If you have any doubts about where economic inflation really comes from, the chart above — which records the surplus or deficit rolled up by the U.S. federal government in each of the past 11 years — should set you straight.
Economic Inflation Rising in the U.S.
Yes, that's right. Good times or bad, there hasn't been a single surplus in any one of the past 11 years. Quite the contrary. The national debt has increased by a total of 153.5 billion dollars during that period. And — hang on to your hat! — Uncle Sam is adding another whopping 59.9 billion in economic inflation to the total in 1976 alone. And, according to Business Week editor William Wolman, "The federal government will be running a deficit of 135 billion dollars in two years."
Of course, ours isn't the only "printing press money" now flooding the world. Led by France, one European nation after another is currently "fighting" the international recession by creating staggering (for them) deficits of their own. And that's the good
The bad news is the International Monetary Fund's "brilliant" answer to everyone's present financial woes: an "all paper exchange rate plan" which will allow the world's governments to "defeat" inflation by "shutting gold — that barbaric metal — completely out of financial circles and limiting it to the commodities market where it belongs".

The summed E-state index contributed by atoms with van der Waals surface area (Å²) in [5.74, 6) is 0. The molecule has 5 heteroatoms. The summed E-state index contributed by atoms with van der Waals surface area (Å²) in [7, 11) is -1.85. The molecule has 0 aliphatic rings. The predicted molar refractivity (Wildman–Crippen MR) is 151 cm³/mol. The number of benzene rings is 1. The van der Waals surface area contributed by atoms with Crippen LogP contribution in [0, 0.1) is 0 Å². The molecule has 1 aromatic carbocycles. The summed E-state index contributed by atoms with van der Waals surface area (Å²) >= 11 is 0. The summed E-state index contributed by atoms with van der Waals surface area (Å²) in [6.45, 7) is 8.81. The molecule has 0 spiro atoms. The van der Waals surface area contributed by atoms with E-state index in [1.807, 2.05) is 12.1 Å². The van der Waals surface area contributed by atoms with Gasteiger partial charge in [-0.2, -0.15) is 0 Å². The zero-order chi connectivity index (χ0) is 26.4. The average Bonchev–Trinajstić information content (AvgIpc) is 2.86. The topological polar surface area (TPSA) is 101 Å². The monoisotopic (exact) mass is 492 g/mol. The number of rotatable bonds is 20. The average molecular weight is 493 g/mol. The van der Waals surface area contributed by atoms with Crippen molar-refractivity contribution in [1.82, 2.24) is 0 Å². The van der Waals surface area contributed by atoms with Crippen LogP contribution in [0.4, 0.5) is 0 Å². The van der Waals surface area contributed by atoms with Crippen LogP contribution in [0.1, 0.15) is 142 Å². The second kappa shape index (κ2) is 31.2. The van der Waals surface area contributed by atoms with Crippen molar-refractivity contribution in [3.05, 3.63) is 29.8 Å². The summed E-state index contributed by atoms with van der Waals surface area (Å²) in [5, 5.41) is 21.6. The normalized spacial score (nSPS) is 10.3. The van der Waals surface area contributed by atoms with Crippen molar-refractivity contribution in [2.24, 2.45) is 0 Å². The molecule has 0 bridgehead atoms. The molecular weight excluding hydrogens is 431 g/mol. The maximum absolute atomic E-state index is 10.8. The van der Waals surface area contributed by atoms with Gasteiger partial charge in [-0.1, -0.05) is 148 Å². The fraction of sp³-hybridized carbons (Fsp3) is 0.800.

Sorry, Charlie, but it ain't gonna work that way. Yes, the very short-term result of the IMF's action has been to depress the price of gold (down — at this writing — to approximately $125 an ounce from its all-time high of $190). So the IMF has won, right? Wrong! If its new "solution" is indeed widely accepted, there will be absolutely nothing backing the world's currencies but politicians' promises. And, baby, that's when our troubles will begin. Many economists — led by Karl Brunner's monetary theorists — are already predicting a mid-1976 star burst of new price increases which will "make the 1973-74 episode of double-digit inflation look like price stability by comparison".
MOTHER's recommendations — printed in the last two issues of this magazine — still hold: If you haven't already done so, learn to become as food and energy self-sufficient as possible . . . and do it. Strive, also, for economic self-sufficiency: Learn a basic trade or set up a home business that will always be in demand and which you or your family can control. Pay off all bills. Tear up credit cards. Put yourself on a pay-as-you-go basis. Stock up on quality tools and books that will help you live better for less by growing your own food, building the things you need, etc.
It seems a certainty that we'll all be walking a tightrope between potentially catastrophic economic busts and just as potentially catastrophic booms during at least the next ten years. Those who insulate themselves best from our "modern, interdependent" way of life will probably fare best during the roller-coaster ride ahead.